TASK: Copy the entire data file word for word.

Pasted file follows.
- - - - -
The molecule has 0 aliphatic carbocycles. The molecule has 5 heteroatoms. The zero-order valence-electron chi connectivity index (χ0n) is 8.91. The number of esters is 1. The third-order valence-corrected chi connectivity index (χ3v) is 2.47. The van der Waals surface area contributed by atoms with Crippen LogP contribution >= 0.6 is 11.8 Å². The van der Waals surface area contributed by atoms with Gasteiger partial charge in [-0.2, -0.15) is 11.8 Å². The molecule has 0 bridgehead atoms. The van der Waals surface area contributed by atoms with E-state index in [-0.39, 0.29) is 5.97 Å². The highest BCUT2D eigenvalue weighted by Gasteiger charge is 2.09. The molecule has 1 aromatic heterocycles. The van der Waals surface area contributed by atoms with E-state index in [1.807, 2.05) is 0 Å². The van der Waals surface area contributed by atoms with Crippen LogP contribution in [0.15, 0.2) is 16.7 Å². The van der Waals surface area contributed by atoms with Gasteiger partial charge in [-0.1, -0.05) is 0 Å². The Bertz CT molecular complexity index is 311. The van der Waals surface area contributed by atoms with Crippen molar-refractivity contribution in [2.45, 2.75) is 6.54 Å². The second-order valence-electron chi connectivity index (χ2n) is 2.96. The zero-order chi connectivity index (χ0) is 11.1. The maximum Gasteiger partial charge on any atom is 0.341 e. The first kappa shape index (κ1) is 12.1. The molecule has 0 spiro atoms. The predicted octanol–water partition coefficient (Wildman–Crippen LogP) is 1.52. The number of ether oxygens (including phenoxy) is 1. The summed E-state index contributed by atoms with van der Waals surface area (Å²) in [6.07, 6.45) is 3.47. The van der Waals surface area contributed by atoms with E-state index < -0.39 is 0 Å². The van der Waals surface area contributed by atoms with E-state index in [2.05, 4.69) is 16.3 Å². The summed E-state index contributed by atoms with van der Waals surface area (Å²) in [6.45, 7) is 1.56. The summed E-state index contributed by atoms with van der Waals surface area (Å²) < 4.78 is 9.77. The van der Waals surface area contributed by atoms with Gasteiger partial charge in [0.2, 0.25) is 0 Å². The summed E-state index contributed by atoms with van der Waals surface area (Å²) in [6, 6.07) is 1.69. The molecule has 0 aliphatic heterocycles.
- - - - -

The molecule has 0 aliphatic carbocycles. The molecule has 5 heteroatoms. The zero-order valence-electron chi connectivity index (χ0n) is 8.91. The number of esters is 1. The third-order valence-corrected chi connectivity index (χ3v) is 2.47. The van der Waals surface area contributed by atoms with Crippen LogP contribution >= 0.6 is 11.8 Å². The van der Waals surface area contributed by atoms with Gasteiger partial charge in [-0.2, -0.15) is 11.8 Å². The molecule has 0 bridgehead atoms. The van der Waals surface area contributed by atoms with E-state index in [-0.39, 0.29) is 5.97 Å². The highest BCUT2D eigenvalue weighted by Gasteiger charge is 2.09. The molecule has 1 aromatic heterocycles. The van der Waals surface area contributed by atoms with E-state index in [1.807, 2.05) is 0 Å². The van der Waals surface area contributed by atoms with Crippen LogP contribution in [0.15, 0.2) is 16.7 Å². The van der Waals surface area contributed by atoms with Gasteiger partial charge in [-0.1, -0.05) is 0 Å². The Bertz CT molecular complexity index is 311. The van der Waals surface area contributed by atoms with Crippen molar-refractivity contribution in [2.45, 2.75) is 6.54 Å². The second-order valence-electron chi connectivity index (χ2n) is 2.96. The zero-order chi connectivity index (χ0) is 11.1. The maximum Gasteiger partial charge on any atom is 0.341 e. The first kappa shape index (κ1) is 12.1. The molecule has 0 spiro atoms. The predicted octanol–water partition coefficient (Wildman–Crippen LogP) is 1.52. The number of ether oxygens (including phenoxy) is 1. The summed E-state index contributed by atoms with van der Waals surface area (Å²) in [6.07, 6.45) is 3.47. The van der Waals surface area contributed by atoms with E-state index < -0.39 is 0 Å². The van der Waals surface area contributed by atoms with E-state index in [2.05, 4.69) is 16.3 Å². The summed E-state index contributed by atoms with van der Waals surface area (Å²) in [6.45, 7) is 1.56. The summed E-state index contributed by atoms with van der Waals surface area (Å²) < 4.78 is 9.77. The van der Waals surface area contributed by atoms with Gasteiger partial charge in [0.2, 0.25) is 0 Å². The summed E-state index contributed by atoms with van der Waals surface area (Å²) in [6, 6.07) is 1.69. The molecule has 0 aliphatic heterocycles.